The Dinorwic slate quarry was purchased in 1809 by a group of investors led by Thomas Assheton-Smith and a significant expansion was started. To handle the new production levels, better transportation to the coast was required. In 1812 a trackway for horse-hauled sleds was opened leading to the port at Moel y Don. Shortly afterwards in 1812, railways were introduced within the quarry.
By 1823 plans were being made to construct a railway from the quarry to the port, and construction began in June 1824. By 1825 quarry records show slate shipments being made by rail.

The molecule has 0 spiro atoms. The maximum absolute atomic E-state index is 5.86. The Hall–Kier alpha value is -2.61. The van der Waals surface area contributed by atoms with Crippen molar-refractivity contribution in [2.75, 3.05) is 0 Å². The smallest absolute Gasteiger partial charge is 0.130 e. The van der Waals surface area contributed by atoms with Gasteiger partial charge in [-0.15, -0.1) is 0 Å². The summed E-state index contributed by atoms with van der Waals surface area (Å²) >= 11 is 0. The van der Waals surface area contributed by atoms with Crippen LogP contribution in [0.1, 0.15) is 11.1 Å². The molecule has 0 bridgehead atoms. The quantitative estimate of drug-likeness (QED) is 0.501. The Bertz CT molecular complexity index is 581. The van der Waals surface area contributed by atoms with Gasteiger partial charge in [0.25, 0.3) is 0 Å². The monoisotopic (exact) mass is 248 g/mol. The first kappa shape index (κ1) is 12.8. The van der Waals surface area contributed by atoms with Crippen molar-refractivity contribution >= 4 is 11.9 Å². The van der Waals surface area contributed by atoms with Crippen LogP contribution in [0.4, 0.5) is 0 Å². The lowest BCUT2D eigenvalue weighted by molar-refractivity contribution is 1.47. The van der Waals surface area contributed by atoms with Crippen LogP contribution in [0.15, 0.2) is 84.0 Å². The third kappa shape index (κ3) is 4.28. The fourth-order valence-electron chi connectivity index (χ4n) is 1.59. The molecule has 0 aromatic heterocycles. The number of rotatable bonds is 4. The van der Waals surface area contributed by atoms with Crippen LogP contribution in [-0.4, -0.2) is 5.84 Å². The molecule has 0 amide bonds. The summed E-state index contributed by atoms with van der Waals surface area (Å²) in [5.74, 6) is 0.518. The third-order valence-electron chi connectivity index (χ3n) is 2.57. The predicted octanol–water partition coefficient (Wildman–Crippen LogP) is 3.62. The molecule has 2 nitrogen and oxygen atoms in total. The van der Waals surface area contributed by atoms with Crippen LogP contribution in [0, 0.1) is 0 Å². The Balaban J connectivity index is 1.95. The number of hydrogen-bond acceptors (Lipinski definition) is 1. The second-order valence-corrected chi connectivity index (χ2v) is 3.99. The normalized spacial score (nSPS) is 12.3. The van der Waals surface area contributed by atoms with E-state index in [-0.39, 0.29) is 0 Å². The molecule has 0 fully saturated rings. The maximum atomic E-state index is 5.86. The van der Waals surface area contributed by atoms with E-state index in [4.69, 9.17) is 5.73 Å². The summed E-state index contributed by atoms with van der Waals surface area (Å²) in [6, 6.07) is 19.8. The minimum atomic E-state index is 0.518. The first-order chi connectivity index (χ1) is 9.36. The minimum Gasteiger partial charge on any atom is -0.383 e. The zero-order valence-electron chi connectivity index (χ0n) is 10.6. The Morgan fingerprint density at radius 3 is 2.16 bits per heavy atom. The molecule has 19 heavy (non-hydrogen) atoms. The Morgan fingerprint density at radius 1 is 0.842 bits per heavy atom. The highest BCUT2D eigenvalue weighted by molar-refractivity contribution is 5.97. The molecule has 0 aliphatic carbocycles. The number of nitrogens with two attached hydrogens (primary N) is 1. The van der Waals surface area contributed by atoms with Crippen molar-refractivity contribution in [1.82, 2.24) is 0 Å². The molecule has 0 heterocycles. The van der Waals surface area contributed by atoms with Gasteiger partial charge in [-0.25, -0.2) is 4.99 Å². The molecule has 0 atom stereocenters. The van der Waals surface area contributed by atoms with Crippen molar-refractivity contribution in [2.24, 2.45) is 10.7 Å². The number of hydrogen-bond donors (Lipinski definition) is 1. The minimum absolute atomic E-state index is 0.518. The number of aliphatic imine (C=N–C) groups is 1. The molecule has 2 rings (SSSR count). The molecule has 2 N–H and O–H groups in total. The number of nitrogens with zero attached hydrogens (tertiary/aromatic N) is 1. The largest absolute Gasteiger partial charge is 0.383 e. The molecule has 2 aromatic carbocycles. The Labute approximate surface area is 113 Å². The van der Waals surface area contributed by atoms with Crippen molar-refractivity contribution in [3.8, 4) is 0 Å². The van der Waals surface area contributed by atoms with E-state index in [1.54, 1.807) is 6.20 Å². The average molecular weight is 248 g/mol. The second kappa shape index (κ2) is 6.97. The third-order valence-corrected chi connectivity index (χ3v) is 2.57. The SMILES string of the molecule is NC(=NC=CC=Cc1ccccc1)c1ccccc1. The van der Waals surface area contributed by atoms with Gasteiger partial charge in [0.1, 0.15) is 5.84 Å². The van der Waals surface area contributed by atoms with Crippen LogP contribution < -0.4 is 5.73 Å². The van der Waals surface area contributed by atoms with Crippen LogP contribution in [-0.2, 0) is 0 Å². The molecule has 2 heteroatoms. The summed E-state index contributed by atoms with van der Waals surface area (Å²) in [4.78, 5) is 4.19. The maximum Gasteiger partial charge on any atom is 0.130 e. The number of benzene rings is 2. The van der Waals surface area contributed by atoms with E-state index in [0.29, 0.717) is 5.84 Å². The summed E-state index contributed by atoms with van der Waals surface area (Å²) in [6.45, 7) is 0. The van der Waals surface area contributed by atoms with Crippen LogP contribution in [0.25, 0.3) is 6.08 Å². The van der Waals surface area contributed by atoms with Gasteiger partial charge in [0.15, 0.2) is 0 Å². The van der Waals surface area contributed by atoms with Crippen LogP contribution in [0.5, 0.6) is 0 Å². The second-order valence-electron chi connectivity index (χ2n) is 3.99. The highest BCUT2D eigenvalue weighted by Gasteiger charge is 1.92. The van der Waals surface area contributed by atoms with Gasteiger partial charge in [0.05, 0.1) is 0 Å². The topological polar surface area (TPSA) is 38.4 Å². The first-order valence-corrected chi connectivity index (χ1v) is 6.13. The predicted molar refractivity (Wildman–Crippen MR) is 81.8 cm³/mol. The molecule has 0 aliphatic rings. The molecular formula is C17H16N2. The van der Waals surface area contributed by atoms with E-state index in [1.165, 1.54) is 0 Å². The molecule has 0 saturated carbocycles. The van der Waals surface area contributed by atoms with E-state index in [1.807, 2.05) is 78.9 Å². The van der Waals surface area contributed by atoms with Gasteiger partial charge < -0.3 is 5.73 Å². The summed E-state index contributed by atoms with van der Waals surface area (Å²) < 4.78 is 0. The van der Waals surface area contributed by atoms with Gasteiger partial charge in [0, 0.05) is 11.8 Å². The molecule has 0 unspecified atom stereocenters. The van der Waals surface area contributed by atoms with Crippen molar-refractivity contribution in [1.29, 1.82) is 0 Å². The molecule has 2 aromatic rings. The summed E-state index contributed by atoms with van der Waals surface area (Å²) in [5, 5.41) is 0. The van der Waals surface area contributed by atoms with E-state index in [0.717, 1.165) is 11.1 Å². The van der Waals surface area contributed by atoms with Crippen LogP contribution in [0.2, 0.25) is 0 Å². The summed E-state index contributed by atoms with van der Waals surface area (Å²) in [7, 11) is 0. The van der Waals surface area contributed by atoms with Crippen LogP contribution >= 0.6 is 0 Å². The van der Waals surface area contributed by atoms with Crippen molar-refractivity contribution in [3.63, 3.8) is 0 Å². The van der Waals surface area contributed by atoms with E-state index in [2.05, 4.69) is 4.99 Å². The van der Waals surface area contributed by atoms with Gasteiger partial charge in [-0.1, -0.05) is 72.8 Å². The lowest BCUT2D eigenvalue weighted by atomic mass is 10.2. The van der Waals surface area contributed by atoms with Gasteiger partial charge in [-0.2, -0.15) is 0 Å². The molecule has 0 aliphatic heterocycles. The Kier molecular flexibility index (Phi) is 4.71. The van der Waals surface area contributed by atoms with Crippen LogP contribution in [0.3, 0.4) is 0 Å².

Although the railway was successful, it had a number of limitations. It passed over land that was not owned by the quarry, so rent had to be paid to the landowners. It also used several inclines along its route as it descended, and working these slowed traffic and required extra manpower. By the early 1840s it was clear that as quarry production expanded further a newer, more efficient railway was needed. In 1841 work began on the replacement Padarn Railway, which opened in 1842. The Dinorwic Railway ceased operations in 1843.